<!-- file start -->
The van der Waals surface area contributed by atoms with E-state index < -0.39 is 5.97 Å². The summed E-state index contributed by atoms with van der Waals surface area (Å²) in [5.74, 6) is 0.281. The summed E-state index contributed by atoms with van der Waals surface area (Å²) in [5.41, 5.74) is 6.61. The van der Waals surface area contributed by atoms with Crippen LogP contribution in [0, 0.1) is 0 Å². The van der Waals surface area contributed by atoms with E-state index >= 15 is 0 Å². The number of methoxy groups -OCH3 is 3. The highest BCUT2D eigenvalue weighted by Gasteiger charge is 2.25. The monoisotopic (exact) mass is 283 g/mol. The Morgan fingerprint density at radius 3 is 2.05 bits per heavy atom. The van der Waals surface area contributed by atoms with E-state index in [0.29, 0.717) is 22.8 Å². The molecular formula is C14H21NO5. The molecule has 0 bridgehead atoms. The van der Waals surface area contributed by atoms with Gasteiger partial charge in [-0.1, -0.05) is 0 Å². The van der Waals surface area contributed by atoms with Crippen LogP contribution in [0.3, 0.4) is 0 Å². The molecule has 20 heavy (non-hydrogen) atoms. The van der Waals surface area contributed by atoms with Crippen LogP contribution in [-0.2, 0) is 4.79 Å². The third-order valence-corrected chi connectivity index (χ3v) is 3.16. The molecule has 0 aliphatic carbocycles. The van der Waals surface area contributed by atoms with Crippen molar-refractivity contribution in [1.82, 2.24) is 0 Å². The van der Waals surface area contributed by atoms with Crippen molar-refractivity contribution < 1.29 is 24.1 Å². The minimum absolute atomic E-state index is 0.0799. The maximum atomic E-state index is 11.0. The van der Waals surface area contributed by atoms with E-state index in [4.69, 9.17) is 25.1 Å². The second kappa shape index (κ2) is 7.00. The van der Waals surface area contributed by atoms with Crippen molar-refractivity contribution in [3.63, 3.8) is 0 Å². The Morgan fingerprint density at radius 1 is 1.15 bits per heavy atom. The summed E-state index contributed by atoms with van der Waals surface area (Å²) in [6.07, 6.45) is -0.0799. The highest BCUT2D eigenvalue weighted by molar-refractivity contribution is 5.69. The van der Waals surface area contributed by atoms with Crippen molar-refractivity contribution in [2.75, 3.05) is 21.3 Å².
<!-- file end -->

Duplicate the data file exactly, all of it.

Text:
The van der Waals surface area contributed by atoms with E-state index < -0.39 is 5.97 Å². The summed E-state index contributed by atoms with van der Waals surface area (Å²) in [5.74, 6) is 0.281. The summed E-state index contributed by atoms with van der Waals surface area (Å²) in [5.41, 5.74) is 6.61. The van der Waals surface area contributed by atoms with Crippen LogP contribution in [0, 0.1) is 0 Å². The van der Waals surface area contributed by atoms with E-state index >= 15 is 0 Å². The number of methoxy groups -OCH3 is 3. The highest BCUT2D eigenvalue weighted by Gasteiger charge is 2.25. The monoisotopic (exact) mass is 283 g/mol. The Morgan fingerprint density at radius 3 is 2.05 bits per heavy atom. The van der Waals surface area contributed by atoms with E-state index in [0.29, 0.717) is 22.8 Å². The molecular formula is C14H21NO5. The molecule has 0 bridgehead atoms. The van der Waals surface area contributed by atoms with Gasteiger partial charge in [-0.1, -0.05) is 0 Å². The van der Waals surface area contributed by atoms with Crippen LogP contribution in [0.3, 0.4) is 0 Å². The molecule has 20 heavy (non-hydrogen) atoms. The van der Waals surface area contributed by atoms with Crippen LogP contribution in [-0.2, 0) is 4.79 Å². The third-order valence-corrected chi connectivity index (χ3v) is 3.16. The molecule has 0 aliphatic carbocycles. The van der Waals surface area contributed by atoms with Crippen molar-refractivity contribution in [1.82, 2.24) is 0 Å². The van der Waals surface area contributed by atoms with Crippen molar-refractivity contribution < 1.29 is 24.1 Å². The minimum absolute atomic E-state index is 0.0799. The maximum atomic E-state index is 11.0. The van der Waals surface area contributed by atoms with E-state index in [4.69, 9.17) is 25.1 Å². The second kappa shape index (κ2) is 7.00. The van der Waals surface area contributed by atoms with Crippen molar-refractivity contribution in [3.63, 3.8) is 0 Å². The Morgan fingerprint density at radius 1 is 1.15 bits per heavy atom. The summed E-state index contributed by atoms with van der Waals surface area (Å²) in [6.07, 6.45) is -0.0799. The highest BCUT2D eigenvalue weighted by molar-refractivity contribution is 5.69. The van der Waals surface area contributed by atoms with Crippen molar-refractivity contribution in [2.75, 3.05) is 21.3 Å².